How To: Draw An Eye- Illustration vs. Representation
We set Fine Art student, Dean Wilson, loose with a set of Staedtler Pigment Liners, and in exchange he's offered to share a few of his drawing tips with us. He'll be showing us how to draw quick and easy eyes, by focusing on both traditionally representative and illustrative drawing styles.
If you want to draw representatively, the most important piece of advice I can give is draw what you see, not what you think you know. We all know what a face looks like... or do we? It's easy to fall into the trap of drawing based on assumptions, but it's important to actively study and refer back to your source material while you work. Take the time to compare its proportion, shape and other physical attributes to those of your drawing, to see whether they match up.
A common example of drawing-by-assumption can be seen when looking at sketched images of eyes- eyelashes in particular often fall foul of this mistake. Everybody knows that eyelashes are the little hairs attached to our eyelids, but it’s easy to forget that they don’t always stick out in a perfectly mascara'd swoosh- they can fly off in different directions, they can be totally obscured by shadow, they can catch the light or they can get lost in the dark shades of a person's eyeliner.
In my quick sketch I referred closely to the source image, and tried my best
In my quick sketch I referred closely to the source image, and tried my bestto copy the placement, shape and thickness of the real lashes, building up tone using cross-hatching and making the most of the varying thicknesses of the fineliner pens. You’ll notice that the iris is not a perfect circle- your eyes have a shiny lens on them, which reflects light, meaning that often in photographs this flare will distort the shape.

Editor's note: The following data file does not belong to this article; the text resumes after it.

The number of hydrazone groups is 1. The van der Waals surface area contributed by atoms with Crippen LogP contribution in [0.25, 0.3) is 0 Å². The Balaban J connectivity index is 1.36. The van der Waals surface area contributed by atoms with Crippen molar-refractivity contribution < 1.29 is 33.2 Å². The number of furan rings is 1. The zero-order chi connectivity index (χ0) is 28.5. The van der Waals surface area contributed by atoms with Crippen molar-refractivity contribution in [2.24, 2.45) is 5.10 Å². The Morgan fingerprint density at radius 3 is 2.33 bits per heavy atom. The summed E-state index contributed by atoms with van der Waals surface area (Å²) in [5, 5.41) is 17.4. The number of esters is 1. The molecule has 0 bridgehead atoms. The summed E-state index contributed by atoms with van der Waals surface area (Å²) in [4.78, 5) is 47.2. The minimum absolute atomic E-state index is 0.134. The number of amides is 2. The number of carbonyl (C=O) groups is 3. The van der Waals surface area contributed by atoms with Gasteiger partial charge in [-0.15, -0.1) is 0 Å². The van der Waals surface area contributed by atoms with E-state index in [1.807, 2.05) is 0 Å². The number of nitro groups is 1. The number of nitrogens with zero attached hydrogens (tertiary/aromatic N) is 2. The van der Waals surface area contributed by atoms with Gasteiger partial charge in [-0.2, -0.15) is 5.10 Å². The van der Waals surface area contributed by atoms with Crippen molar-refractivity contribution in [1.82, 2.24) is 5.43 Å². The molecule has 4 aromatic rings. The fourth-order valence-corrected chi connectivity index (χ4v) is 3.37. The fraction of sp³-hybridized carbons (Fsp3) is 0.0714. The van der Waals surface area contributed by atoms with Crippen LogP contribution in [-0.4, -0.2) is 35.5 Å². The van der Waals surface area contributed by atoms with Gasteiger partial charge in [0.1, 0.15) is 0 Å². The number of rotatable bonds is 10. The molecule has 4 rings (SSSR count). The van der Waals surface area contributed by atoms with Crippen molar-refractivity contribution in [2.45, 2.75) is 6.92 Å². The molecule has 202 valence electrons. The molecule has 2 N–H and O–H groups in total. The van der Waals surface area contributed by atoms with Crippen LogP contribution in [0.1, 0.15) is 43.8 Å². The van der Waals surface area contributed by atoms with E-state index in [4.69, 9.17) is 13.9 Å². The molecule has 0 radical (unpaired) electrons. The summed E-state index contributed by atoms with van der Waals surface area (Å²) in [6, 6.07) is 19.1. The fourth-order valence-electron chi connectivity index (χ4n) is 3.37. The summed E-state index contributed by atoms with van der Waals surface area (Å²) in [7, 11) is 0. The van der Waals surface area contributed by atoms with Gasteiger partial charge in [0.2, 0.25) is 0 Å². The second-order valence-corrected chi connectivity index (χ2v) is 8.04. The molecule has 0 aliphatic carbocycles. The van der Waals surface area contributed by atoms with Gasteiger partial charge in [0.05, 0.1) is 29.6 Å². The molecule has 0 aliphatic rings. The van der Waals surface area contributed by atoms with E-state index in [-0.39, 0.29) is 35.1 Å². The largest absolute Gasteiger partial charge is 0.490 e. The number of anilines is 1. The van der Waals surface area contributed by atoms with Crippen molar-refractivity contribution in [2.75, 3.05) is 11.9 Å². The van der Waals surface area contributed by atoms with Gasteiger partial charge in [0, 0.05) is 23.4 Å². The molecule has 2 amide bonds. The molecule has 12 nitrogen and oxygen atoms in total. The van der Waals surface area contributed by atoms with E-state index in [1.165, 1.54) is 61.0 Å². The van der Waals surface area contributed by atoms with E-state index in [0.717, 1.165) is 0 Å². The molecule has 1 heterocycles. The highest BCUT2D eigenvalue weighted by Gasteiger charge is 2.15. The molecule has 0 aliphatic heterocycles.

Cross-hatching is a good way to build up tone, but also shape, as you can curve the lines to add depth and give the illusion that something is three-dimensional. I’ve used cross-hatching on the tear duct and to the left of the iris to affirm the spherical shape of the eyeball.
Illustration is very different to technical drawing, and commonly features stylised, playful details, which seek to convey a mood or tell a story about the image. While representative drawing puts heavy emphasis on the importance of detail and accuracy, an illustrative style gives a larger amount of creative freedom- allowing the artist to play with the elements of a drawing; minimising, eradicating or exaggerating details to suit the needs of their piece. When drawing in this style throw caution to the wind and play with pattern, texture and colour- just have fun with it!
In my illustrative piece I made use of the curves and basic shapes present in my original image, but chose to simplify and stylise the form. I experimented with mark-making, using the thinner-tipped pigment liners to fill some of the negative spaces with patterns, balancing this detail with matt blocks of black and white. I embraced the freedom of automatic drawing- letting my pen create swirls, curls, circles and triangles, without worrying about perfectly copying my source image.
Illustrative drawing benefits from a steady hand, and while real life doesn’t have thick black outlines, illustrations often do. It can be difficult to keep everything neat and fluid, particularly when working in a permanent medium such as pen. In representative drawing slight slips of the hand can often be hidden amongst shadow or texture, but it's harder to disguise in illustration, which typically relies on fewer lines to relay an image. To achieve a clean finish I suggest working slowly, layering your lines and adding small details as you go.
So- grab a cuppa, your favourite pens and find a comfy seat. Remember, there are really no rules in drawing and there's always room for experimentation, giving you the ability to create and embrace your own style, whether that be representative, illustrative or somewhere in between. Have fun!